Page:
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Blindsight, by Peter Watts Book Review | SFReader.com
Blindsight, by Peter Watts Genre: Science Fiction Publisher: Tor Published: 2006 Review Posted: 3/9/2007 Reviewer Rating:
Reader Rating: 9 out of 10
Blindsight, by Peter Watts
Book Review by Steven Sawicki
Have you read this book?
Sixty five thousand alien objects approach Earth, burning up in the
atmosphere as they transmit into space. Two months later communication
is picked up by a distant, forgotten probe but no one can be sure the
two events are related or even the work of intelligence. Still, this is
exactly the kind of thing you can't ignore so a ship is sent. But, who
do you send with the ship? Military? Scientists? Some combination of the
two? How about a linguist, a military pacifist, a vampire, a biologist
and a synthesist? And not just any of these but those who are enhanced
to extreme ends so that the linguist is an intentionally created
multiple personality, the biologist interfaces with machinery, the
vampire is a resurrected beast from long ago and the synthesist, whose
role is to make sense of everything, has had half his brain removed. And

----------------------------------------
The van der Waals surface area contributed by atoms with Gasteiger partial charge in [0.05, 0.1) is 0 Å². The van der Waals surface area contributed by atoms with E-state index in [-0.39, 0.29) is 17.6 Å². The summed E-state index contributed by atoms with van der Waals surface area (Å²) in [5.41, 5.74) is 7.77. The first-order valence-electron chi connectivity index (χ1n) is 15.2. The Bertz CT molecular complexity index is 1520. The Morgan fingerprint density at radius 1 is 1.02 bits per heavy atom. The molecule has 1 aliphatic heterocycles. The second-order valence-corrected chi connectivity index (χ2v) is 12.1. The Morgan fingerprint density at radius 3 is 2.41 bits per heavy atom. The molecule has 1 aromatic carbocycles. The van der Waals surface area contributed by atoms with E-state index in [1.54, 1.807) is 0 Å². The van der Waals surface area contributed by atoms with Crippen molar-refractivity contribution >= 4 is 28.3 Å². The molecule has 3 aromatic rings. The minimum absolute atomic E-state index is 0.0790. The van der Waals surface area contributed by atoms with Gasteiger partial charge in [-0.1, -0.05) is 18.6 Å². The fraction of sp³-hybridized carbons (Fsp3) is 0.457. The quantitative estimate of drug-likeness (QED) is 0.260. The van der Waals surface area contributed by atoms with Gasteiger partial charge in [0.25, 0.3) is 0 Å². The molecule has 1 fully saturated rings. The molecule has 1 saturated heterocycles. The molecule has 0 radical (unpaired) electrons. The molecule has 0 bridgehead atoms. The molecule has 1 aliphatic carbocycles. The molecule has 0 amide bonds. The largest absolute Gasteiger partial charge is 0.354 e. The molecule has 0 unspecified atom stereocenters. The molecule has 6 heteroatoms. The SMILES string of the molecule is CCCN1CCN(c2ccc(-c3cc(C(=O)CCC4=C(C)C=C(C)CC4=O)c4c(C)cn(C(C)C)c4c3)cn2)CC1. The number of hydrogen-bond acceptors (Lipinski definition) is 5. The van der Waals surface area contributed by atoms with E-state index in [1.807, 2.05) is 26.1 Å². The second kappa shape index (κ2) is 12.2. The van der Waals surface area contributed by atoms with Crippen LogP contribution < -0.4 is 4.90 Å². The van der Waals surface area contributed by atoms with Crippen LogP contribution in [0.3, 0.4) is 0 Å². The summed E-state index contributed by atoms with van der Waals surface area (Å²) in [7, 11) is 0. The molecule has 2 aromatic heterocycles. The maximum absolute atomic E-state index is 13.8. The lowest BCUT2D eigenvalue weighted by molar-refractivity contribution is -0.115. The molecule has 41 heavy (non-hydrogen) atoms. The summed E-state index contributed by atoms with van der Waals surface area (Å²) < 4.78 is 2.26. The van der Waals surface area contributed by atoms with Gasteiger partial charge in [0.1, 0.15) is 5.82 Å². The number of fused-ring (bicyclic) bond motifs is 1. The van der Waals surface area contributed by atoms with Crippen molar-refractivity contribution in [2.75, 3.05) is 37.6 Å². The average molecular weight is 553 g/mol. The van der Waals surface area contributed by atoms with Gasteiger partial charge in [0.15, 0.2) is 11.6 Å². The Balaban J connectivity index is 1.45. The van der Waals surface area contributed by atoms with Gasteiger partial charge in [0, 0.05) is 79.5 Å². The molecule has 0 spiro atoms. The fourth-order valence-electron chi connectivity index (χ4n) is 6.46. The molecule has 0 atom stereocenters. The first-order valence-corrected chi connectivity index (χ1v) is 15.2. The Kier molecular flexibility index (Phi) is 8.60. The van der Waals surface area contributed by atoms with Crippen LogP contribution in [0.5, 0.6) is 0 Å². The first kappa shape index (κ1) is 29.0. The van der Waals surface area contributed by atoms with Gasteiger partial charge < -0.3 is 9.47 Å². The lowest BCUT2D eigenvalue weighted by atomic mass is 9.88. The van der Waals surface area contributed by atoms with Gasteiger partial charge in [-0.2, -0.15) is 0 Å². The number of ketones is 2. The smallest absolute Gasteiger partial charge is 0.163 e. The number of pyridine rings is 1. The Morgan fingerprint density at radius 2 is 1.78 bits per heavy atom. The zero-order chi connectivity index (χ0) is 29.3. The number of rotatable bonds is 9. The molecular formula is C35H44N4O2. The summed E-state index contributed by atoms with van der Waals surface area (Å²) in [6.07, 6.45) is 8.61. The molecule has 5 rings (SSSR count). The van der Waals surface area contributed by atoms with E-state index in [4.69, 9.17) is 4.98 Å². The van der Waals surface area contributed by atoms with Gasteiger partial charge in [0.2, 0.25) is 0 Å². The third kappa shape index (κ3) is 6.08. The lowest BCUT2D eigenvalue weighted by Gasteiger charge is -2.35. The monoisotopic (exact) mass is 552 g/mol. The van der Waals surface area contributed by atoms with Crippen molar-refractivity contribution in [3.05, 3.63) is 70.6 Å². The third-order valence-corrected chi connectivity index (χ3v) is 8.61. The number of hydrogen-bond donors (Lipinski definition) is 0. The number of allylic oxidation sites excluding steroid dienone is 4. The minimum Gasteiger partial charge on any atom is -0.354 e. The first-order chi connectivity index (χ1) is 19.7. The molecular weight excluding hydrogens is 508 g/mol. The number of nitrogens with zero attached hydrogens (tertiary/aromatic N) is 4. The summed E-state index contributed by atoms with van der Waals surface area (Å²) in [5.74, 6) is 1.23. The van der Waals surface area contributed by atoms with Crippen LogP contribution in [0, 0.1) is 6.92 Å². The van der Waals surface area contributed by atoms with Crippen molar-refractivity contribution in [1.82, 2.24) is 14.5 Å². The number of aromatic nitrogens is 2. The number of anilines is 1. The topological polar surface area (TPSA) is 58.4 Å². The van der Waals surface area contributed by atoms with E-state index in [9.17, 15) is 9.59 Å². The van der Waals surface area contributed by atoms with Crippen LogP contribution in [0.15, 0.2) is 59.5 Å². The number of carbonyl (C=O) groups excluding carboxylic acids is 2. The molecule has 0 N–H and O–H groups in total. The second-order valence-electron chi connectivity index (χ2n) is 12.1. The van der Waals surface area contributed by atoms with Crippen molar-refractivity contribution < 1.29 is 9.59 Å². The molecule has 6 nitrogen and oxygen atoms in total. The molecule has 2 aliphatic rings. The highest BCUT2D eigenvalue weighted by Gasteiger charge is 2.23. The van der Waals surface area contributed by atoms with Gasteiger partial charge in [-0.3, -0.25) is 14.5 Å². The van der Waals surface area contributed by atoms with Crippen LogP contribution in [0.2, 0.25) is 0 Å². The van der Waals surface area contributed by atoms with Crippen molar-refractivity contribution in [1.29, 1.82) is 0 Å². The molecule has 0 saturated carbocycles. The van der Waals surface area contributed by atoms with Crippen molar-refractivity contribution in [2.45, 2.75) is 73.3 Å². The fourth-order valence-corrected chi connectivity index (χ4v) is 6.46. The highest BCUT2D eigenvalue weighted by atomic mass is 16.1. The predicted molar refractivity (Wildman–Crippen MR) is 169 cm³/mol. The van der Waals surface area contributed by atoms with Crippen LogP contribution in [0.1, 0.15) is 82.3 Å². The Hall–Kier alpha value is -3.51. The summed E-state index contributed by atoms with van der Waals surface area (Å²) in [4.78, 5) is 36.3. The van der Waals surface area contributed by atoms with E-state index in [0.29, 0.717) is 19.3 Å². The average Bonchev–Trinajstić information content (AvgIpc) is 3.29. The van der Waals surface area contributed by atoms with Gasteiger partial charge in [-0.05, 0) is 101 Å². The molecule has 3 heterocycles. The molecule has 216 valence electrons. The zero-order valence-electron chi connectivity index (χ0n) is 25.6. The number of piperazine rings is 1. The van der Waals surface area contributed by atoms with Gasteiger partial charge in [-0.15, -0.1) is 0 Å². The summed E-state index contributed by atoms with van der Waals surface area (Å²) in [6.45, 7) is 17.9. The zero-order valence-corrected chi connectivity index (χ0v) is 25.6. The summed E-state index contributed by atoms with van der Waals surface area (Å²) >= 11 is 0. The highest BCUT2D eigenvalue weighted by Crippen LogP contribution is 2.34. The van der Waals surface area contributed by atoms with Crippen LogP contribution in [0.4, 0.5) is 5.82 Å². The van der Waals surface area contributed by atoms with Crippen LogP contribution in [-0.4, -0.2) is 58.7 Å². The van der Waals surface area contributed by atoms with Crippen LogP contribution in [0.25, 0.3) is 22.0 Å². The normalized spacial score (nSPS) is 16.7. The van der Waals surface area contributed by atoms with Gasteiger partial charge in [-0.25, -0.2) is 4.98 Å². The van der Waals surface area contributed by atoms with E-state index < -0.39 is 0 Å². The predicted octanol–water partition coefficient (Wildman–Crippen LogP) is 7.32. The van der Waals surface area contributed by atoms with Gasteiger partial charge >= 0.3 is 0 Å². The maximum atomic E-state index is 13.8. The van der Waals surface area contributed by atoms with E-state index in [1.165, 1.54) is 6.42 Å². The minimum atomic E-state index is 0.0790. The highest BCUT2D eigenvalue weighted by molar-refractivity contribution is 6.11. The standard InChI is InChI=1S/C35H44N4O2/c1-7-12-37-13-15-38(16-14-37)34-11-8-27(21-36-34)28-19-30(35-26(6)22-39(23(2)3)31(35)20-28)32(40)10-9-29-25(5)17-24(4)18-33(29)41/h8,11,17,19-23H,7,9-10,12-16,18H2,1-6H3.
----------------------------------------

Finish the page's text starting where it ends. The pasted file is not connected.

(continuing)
this is the understandable part of the mission because the alien they
approach, assuming there's an alien waiting, may be totally
incomprehensible in its own right.
So, imagine the surprise when the crew find themselves intentionally
taken off course and approaching a spaceship which is communicating
warnings to them in English. And what does the crew do when this is
about the only type of communicating the aliens want to do?
Watts explores all of this and plenty more in a book that seems more
involved in creating mysteries than in solving them. There is a
realistic feel to the situation as the protagonists struggle with too
little information and too little time and suffer the consequences of
both. Watts writing is tight and measured, exploring concepts through
either the alien presence or through the alieness of the crew. Watts
sets up a number of dichotomies in the novel; war versus peace, human
versus alien, dispassionate observer versus active participant, ancient
human versus future human, action versus inaction, reality versus
perceived reality, and plays them out, often at the same time. This
creates a deeper layer to the novel than is present through just the
narrative storyline and develops themes that resonate against each other.
This is a well written book that I thoroughly enjoyed.
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